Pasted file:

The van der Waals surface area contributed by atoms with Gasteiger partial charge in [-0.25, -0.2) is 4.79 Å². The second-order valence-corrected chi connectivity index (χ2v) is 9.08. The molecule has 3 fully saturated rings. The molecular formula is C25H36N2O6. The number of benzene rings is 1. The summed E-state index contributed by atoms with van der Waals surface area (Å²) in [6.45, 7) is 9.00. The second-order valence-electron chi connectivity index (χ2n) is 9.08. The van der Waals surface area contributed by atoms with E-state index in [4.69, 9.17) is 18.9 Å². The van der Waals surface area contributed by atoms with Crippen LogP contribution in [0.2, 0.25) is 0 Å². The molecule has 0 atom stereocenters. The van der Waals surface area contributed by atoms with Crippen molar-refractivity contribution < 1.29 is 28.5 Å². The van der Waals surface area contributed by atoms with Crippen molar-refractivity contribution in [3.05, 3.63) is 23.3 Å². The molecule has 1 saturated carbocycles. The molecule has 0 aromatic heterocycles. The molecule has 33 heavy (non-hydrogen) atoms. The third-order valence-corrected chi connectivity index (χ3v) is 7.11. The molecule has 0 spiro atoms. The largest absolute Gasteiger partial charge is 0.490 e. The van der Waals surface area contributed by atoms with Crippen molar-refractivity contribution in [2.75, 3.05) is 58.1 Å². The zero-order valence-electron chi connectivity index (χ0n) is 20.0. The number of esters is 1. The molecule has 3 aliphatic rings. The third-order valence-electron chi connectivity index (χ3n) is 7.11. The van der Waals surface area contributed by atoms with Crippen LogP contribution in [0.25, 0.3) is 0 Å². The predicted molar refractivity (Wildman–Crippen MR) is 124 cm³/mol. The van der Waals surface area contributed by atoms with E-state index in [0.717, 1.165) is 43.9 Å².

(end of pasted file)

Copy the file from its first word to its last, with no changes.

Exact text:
The van der Waals surface area contributed by atoms with Gasteiger partial charge in [-0.25, -0.2) is 4.79 Å². The second-order valence-corrected chi connectivity index (χ2v) is 9.08. The molecule has 3 fully saturated rings. The molecular formula is C25H36N2O6. The number of benzene rings is 1. The summed E-state index contributed by atoms with van der Waals surface area (Å²) in [6.45, 7) is 9.00. The second-order valence-electron chi connectivity index (χ2n) is 9.08. The van der Waals surface area contributed by atoms with E-state index in [4.69, 9.17) is 18.9 Å². The van der Waals surface area contributed by atoms with Crippen LogP contribution in [0.2, 0.25) is 0 Å². The molecule has 0 atom stereocenters. The van der Waals surface area contributed by atoms with Crippen molar-refractivity contribution < 1.29 is 28.5 Å². The van der Waals surface area contributed by atoms with Crippen molar-refractivity contribution in [3.05, 3.63) is 23.3 Å². The molecule has 1 saturated carbocycles. The molecule has 0 aromatic heterocycles. The molecule has 33 heavy (non-hydrogen) atoms. The third-order valence-corrected chi connectivity index (χ3v) is 7.11. The molecule has 0 spiro atoms. The largest absolute Gasteiger partial charge is 0.490 e. The van der Waals surface area contributed by atoms with Crippen molar-refractivity contribution in [2.75, 3.05) is 58.1 Å². The zero-order valence-electron chi connectivity index (χ0n) is 20.0. The number of esters is 1. The molecule has 3 aliphatic rings. The third-order valence-electron chi connectivity index (χ3n) is 7.11. The van der Waals surface area contributed by atoms with Crippen LogP contribution in [0.25, 0.3) is 0 Å². The predicted molar refractivity (Wildman–Crippen MR) is 124 cm³/mol. The van der Waals surface area contributed by atoms with E-state index in [0.717, 1.165) is 43.9 Å².